The New iPhone Could Help Expand Mass Surveillance
Article from Rare by Bonnie Kristian.
My phone is a Google Pixel which I have a habit of dropping. A lot. In an attempt to keep it functional at least until the monthly payments are done, I’ve layered it up in a screen protector and a rubbery case. Somehow, I still managed to break the fingerprint sensor on the back, but that suits me just fine.
I know, I know — refusing to use a biometric login to my own encrypted device sounds like paranoid libertarianism. And maybe, at this point, it is. After all, the Obama administration’s high-profile fight to undermine encryption and the privacy protections it brings (against private criminals and government alike) ended in the feds essentially conceding defeat. Washington did not get an iPhone “master key,” and other tech giants, including Google, backed Apple’s stand for privacy.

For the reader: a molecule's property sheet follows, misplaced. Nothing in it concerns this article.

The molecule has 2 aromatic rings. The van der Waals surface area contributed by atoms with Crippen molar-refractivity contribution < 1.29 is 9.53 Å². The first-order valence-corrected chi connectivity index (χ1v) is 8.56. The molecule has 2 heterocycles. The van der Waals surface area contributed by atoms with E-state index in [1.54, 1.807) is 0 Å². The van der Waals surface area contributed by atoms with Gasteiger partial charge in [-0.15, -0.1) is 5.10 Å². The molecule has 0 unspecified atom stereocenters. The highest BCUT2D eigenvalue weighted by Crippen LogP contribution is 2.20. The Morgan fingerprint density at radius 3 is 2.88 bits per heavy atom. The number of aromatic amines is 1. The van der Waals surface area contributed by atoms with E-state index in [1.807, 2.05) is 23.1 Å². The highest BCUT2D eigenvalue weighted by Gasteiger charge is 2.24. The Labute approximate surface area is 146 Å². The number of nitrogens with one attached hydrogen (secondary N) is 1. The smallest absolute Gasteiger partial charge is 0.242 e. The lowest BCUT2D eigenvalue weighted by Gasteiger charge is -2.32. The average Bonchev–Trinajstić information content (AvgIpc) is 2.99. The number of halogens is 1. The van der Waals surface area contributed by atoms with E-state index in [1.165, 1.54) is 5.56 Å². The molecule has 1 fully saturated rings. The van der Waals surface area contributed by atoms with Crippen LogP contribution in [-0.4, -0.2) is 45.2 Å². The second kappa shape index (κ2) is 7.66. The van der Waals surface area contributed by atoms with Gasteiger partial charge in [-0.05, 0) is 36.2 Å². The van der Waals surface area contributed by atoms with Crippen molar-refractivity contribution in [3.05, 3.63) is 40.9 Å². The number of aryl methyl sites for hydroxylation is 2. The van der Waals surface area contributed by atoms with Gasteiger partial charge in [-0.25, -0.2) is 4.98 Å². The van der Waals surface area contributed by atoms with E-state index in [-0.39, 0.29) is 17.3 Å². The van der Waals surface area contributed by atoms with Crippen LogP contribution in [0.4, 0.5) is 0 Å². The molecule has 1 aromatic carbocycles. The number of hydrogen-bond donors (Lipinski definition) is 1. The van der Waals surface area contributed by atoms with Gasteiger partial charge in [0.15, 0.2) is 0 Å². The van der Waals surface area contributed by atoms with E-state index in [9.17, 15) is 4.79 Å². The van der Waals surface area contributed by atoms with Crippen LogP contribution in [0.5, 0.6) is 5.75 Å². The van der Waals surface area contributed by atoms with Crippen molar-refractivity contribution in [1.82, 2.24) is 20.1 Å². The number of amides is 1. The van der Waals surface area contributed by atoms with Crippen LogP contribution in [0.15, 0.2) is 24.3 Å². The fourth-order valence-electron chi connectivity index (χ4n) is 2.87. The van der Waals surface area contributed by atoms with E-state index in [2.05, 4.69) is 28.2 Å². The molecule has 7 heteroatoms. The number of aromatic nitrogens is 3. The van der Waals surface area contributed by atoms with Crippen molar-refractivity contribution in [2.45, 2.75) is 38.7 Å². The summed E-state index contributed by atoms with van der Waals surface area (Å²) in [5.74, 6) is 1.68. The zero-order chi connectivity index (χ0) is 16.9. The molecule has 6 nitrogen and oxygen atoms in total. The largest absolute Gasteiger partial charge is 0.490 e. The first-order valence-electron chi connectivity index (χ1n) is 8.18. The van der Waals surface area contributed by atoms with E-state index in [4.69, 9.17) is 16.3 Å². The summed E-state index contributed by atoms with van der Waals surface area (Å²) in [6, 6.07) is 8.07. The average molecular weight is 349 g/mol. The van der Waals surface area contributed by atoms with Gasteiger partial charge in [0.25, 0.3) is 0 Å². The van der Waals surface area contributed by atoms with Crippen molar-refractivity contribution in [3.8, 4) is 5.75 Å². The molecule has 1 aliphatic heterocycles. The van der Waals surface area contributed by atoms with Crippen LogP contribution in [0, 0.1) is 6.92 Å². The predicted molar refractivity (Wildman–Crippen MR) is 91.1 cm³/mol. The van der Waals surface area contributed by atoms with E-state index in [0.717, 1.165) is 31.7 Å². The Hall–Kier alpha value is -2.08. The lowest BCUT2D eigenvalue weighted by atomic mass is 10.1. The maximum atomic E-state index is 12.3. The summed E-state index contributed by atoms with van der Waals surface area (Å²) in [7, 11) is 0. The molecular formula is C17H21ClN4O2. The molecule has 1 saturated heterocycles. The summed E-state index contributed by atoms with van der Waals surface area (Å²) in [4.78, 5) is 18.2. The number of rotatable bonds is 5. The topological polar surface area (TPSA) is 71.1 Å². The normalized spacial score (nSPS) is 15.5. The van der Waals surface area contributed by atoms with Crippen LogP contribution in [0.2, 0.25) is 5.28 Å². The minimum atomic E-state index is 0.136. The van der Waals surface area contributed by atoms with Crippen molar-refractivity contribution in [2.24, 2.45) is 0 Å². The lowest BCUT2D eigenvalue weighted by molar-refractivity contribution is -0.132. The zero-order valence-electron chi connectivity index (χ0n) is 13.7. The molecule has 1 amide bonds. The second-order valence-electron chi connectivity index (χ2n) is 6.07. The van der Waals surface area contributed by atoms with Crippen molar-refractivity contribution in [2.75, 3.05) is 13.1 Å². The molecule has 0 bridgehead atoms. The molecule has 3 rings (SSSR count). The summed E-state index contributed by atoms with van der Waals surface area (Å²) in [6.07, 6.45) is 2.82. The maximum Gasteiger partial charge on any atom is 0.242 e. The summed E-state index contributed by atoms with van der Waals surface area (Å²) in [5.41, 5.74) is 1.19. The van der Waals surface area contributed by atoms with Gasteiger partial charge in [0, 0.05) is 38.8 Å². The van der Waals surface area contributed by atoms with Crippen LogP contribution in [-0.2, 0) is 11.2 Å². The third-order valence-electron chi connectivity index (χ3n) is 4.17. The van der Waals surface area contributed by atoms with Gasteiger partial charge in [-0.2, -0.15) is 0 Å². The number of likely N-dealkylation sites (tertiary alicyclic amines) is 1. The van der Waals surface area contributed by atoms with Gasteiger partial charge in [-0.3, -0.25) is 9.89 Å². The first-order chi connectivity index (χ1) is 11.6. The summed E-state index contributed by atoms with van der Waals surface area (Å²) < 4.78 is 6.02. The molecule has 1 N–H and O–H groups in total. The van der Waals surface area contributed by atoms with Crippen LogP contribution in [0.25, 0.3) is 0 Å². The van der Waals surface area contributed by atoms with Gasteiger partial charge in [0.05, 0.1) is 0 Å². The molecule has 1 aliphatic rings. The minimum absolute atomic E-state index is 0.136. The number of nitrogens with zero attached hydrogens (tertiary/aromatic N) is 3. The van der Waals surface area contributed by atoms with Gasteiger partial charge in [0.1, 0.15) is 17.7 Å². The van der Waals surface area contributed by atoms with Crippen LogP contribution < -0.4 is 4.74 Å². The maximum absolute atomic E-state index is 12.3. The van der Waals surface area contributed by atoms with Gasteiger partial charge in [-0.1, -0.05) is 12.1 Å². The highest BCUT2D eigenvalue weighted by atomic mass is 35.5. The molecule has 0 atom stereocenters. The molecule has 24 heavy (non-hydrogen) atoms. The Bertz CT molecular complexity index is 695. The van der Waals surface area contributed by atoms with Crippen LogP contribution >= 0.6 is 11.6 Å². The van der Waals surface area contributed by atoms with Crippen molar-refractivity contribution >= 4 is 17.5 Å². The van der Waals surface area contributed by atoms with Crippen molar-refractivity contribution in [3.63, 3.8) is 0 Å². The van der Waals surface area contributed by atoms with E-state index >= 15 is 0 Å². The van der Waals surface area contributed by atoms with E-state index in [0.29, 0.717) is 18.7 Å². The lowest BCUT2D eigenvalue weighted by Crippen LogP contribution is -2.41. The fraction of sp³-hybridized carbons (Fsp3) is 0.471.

Still, there’s good reason to think this issue is far from dead, and that the iPhone debacle was more about expanding federal authority than it was about real law enforcement aims. And that brings me to the iPhone X, Apple’s silly-expensive new phone that includes a new biometric login option: facial recognition.
FaceID is touted as a more secure option than the fingerprint login, TouchID. The technology is impressive, and its coupling with Apple’s encryption software is reassuring, but there’s no denying real risks to privacy. Deepak Dutt, who runs the tech security company Zighra and is optimistic about FaceID, describes two such risks at The Hill (emphasis added):
Read the entire article at Rare.